DOD taps two vendors for technology advice

The Defense Department's Health Affairs office early this month tapped two small businesses to replace the department's home-grown computer systems with off-the-shelf products under a potential $500 million program.

The awards to Planned Systems International Inc. and Puma Systems Inc. are part of DOD Health Affairs' $4 billion Defense Medical Information Management/Systems Integration, Design, Development, Operations and Maintenance Services (D/SIDDOMS) II program.

DOD has split D/SIDDOMS II into four parts, or lots. The contracts for PSI and Puma comprise Lot IV, which focuses on identifying and evaluating technologies that may prove useful to DOD Health Affairs.

Last year, DOD awarded Lot III contracts, valued at $2.5 billion, to supply systems and services to replace or enhance aging DOD medical computer systems, such as DOD medical logistics systems. DOD last year also awarded Lot II, which has an estimated value of $400 million, for technical analysis and support, including the integration of systems and subsystems as well as software integration engineering. DOD likely will award Lot I—for business process engineering, data engineering and data standardization support—after the close of fiscal 1999.

Under the Lot IV contracts, which had been set aside for small businesses, PSI and Puma will search for commercial off-the-shelf products that DOD health care agencies can use to update, replace or create computer systems. DOD's Health Affairs arm uses computer systems for numerous functions, including tracking medical supplies and managing military patients' records.

Eric Christoph, vice president of Puma, said his company will focus on products offered by small businesses. "There are a lot of really good technologies coming from small companies," he said. But he added that small companies often put together "horrible" bids when chasing federal work.

Puma bid close to $194 million on the five-year project, and PSI bid $181 million, according to sources familiar with D/SIDDOMS II.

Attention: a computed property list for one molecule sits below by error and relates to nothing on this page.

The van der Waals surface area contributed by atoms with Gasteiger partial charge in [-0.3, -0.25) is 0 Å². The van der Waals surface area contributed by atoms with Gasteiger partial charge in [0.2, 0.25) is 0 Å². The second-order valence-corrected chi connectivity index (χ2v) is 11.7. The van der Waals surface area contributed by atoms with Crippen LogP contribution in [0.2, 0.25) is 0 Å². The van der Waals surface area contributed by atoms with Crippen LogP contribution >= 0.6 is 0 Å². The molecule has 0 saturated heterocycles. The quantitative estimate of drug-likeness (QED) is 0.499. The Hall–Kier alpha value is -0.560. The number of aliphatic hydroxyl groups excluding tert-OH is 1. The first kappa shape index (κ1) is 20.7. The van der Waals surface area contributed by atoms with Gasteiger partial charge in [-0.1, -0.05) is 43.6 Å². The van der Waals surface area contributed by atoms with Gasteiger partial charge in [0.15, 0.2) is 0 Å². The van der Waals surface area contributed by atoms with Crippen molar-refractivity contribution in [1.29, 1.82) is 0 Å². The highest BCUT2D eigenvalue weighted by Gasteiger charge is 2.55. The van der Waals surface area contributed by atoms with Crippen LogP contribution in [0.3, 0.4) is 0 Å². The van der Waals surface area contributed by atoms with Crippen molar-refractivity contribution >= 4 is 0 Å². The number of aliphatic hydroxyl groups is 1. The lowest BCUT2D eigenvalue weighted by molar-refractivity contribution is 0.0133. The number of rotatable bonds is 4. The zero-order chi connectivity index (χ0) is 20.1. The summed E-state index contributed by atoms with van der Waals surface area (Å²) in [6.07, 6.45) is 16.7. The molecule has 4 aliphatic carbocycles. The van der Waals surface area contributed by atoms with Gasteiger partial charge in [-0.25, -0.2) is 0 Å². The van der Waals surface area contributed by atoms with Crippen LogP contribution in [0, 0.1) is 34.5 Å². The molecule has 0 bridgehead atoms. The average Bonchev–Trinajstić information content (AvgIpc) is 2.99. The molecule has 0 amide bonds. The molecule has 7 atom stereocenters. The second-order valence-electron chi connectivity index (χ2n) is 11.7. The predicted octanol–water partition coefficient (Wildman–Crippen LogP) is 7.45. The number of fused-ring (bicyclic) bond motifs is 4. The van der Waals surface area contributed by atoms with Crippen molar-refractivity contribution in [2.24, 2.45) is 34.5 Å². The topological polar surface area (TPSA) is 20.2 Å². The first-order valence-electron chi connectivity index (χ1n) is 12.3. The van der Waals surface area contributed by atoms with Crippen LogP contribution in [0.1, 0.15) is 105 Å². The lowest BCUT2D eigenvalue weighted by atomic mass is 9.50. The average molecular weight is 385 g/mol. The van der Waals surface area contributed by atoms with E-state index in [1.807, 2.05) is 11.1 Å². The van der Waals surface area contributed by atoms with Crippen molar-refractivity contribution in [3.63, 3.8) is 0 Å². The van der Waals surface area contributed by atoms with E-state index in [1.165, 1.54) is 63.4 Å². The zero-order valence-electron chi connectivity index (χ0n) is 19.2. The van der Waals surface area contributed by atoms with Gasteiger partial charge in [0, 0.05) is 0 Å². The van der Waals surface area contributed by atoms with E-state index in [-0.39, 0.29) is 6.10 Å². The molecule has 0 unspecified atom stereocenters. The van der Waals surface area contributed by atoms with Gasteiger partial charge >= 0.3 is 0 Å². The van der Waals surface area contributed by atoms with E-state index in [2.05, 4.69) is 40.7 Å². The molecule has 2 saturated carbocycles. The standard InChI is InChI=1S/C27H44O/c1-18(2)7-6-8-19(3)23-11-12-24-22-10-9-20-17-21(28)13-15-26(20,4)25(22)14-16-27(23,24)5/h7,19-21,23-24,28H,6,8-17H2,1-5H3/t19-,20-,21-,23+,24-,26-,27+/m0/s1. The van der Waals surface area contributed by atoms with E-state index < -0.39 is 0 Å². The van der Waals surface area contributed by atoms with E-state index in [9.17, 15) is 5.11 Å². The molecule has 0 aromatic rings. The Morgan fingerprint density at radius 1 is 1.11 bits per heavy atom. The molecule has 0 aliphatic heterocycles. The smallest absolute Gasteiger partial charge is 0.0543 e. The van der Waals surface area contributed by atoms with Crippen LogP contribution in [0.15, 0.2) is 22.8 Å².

Randy Koran, director of DOD Health Affairs' acquisition management office in the Washington, D.C., area, said the agency has budgeted $500 million for Lot IV.

Nasser Basir, president and chief executive officer of PSI, said the contract will allow his company to put together pilot projects so that DOD health care agencies can test new IT solutions. But he said the contract also provides a vehicle for agencies to buy those solutions on a large scale if they choose.

"This one really gives us an opportunity to bring in some of the new technologies for the customer," Basir said. He also said his company will look particularly for new telemedicine solutions, which are information products and services that make it easier for a medic at one location to diagnose or treat a patient located elsewhere.

One of the primary goals of D/SIDDOMS II is to make it easier to share information. Koran and other DOD officials described the program as one that will help the military's health network move toward greater interoperability, allowing for quicker sharing of more information, including systems that store patient records and systems that produce administrative reports. Managed care facilities have begun to adopt the same approach to help control health care costs by better utilizing information to examine health care trends and monitor expenses.


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